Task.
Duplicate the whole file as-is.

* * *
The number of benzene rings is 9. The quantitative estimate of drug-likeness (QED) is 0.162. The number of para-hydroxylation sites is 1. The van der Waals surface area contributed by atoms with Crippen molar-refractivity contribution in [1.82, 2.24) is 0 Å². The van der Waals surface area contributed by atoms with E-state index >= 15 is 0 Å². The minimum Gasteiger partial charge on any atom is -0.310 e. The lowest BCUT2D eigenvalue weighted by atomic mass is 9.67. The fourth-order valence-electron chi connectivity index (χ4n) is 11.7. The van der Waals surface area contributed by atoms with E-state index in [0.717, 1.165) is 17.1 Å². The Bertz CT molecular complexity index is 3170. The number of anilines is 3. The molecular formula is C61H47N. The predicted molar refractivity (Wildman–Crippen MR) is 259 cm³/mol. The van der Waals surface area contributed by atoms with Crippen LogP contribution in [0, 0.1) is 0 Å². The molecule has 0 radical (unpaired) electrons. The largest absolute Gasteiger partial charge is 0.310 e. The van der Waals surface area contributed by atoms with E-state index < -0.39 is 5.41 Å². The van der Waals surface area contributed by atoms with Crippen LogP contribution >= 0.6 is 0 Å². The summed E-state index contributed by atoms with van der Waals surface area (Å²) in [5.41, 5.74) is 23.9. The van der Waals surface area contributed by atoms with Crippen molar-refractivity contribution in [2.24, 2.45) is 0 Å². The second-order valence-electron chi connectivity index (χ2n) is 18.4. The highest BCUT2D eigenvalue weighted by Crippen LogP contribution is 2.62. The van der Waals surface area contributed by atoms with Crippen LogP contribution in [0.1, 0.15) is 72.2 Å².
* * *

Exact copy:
The number of benzene rings is 9. The quantitative estimate of drug-likeness (QED) is 0.162. The number of para-hydroxylation sites is 1. The van der Waals surface area contributed by atoms with Crippen molar-refractivity contribution in [1.82, 2.24) is 0 Å². The van der Waals surface area contributed by atoms with E-state index >= 15 is 0 Å². The minimum Gasteiger partial charge on any atom is -0.310 e. The lowest BCUT2D eigenvalue weighted by atomic mass is 9.67. The fourth-order valence-electron chi connectivity index (χ4n) is 11.7. The van der Waals surface area contributed by atoms with E-state index in [0.717, 1.165) is 17.1 Å². The Bertz CT molecular complexity index is 3170. The number of anilines is 3. The molecular formula is C61H47N. The predicted molar refractivity (Wildman–Crippen MR) is 259 cm³/mol. The van der Waals surface area contributed by atoms with Crippen LogP contribution in [0, 0.1) is 0 Å². The molecule has 0 radical (unpaired) electrons. The largest absolute Gasteiger partial charge is 0.310 e. The van der Waals surface area contributed by atoms with E-state index < -0.39 is 5.41 Å². The van der Waals surface area contributed by atoms with Crippen LogP contribution >= 0.6 is 0 Å². The summed E-state index contributed by atoms with van der Waals surface area (Å²) in [5.41, 5.74) is 23.9. The van der Waals surface area contributed by atoms with Crippen molar-refractivity contribution in [2.24, 2.45) is 0 Å². The second-order valence-electron chi connectivity index (χ2n) is 18.4. The highest BCUT2D eigenvalue weighted by Crippen LogP contribution is 2.62. The van der Waals surface area contributed by atoms with Crippen LogP contribution in [0.1, 0.15) is 72.2 Å².